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Sodium Alginate and other compounds

post #1 of 13
Thread Starter 
Hi to all the Chefs out there,

This season's edition of Sizzle included a recipe for making "beet caviar" utilizing pureed beets, sodium alginate, and a water/calcium chloride bath. I saw this procedure done by Chef Morimoto on Iron Chef America, and with a detailed recipe in my hands, I could not resist the urge to get a little experimental.

I ordered some Calcium Chloride and Sodium Alginate, but I was wondering if there are any other interesting uses for these ingredients other then caviar. Are there any other fun compounds to get experimental with?

Anything at all is appreciated, I am just doing this for a little fun in my spare time.
post #2 of 13
Hi Ras1187,

Sodium alginate is a very interesting gelling agent. Alginate dissolved in water and will gel almost instantly if calcium ions (from calcium chloride) is added to the mixture.

I don't know the recipe you are making but for example you can add alginate to a vegetable purée (let's say green pea). Let large yolk size drops fall in a solution of calcium chloride and the result is an egg yolk effect. The purée will look like a intact egg yolk. Purée incased in a gelled purée membrane wall.

Other uses: thickening ice cream mixtures, cream, ice pops, gelato, sherbert, patés, gummy candy, chocolate centers, etc...

If you want to be adventurous, you can make body cast moulds (it is use in dentistry and movie make-up effects)

Luc H.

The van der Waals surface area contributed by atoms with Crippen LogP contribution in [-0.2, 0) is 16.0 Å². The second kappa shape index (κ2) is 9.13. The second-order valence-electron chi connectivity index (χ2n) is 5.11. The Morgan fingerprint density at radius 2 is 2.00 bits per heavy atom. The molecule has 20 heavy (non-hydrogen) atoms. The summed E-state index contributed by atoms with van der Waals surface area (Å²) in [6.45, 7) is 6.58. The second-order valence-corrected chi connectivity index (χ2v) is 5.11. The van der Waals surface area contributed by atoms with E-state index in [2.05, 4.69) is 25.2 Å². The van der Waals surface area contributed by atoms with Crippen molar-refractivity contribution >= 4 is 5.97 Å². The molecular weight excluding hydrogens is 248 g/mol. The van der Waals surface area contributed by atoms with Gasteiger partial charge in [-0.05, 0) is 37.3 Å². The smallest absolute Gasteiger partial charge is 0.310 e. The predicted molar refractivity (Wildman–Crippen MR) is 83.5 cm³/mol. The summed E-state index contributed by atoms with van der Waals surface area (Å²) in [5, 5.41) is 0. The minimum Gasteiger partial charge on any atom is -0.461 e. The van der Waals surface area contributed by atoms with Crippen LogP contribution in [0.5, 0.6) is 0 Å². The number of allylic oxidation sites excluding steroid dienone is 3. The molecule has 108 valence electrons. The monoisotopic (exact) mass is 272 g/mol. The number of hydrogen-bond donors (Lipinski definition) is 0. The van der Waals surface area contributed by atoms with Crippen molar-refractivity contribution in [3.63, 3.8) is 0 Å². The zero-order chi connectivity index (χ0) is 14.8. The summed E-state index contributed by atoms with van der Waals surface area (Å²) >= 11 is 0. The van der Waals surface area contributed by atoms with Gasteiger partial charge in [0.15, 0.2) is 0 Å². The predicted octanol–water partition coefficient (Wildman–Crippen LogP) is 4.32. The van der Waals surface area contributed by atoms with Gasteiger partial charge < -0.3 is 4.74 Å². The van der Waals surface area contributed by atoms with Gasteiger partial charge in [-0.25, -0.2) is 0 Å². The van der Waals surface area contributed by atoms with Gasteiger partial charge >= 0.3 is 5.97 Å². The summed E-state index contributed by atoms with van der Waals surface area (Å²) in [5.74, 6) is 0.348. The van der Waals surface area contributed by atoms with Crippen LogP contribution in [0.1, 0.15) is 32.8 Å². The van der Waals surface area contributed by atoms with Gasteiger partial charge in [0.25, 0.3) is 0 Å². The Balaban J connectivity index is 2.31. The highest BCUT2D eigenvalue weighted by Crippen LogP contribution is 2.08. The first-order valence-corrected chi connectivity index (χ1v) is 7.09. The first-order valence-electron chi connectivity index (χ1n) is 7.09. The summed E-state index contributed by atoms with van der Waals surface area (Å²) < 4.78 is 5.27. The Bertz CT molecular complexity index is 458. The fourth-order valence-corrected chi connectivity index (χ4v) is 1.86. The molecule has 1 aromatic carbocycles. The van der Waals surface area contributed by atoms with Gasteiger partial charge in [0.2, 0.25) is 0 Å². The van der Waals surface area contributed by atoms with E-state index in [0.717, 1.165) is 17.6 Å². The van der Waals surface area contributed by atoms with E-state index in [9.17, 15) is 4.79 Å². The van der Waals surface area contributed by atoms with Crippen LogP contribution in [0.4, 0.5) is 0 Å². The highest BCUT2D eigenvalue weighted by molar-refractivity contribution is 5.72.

I eat science everyday, do you?
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I eat science everyday, do you?
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post #3 of 13
Thread Starter 
Actually the recipe I am going to try to replicate is very similar to this. Puree cooked beets with some of the cooking liquid, add the sodium alginate to it and drip it into a water/calcium chloride bath.

Iron Chef Morimoto actually pulled this off as "faux caviar" to top a piece of sushi he was making in a beet themed battle. I thought it was a very clever use of the theme ingredient.

Thank you for the suggestions, I am really gonna try to get experimental and have fun with it. For every 10 failures or so, I should have 1 thing that tastes pretty good.
post #4 of 13
Thread Starter 
I received my compounds in today, I have beets cooking in port and brown sugar... I hope this turns out.
post #5 of 13
Let me know how it turns out.

I was going to try something similar with blueberry syrup, the recipe is here:
blog.khymos.org » Blog Archive » First experiments with sodium alginate
post #6 of 13
Thread Starter 
Thanks for the website, that actually helped out alot.

The whole process was actually easier then I was anticipating. I used a plastic squeeze bottle and was happy with the results, however the syringe definitely looks like it would yield better results
post #7 of 13
Can you post a picture of yours?
post #8 of 13
Thread Starter 
When I make more I'll take some pics.

I had a blast at work today since we were slow. If you squeeze some of the beet mixture onto a spoon and then submerge it, you can get a much larger pouch, however the larger you make them the more fragile they are. I think if I thickened the mix a little bit by using less pureeing liquid or a pinch more algimate, I might be onto something.

Buffalo sauce, BBQ sauce, and Hawaiian Punch did not yield good results (but was fun to mess around with).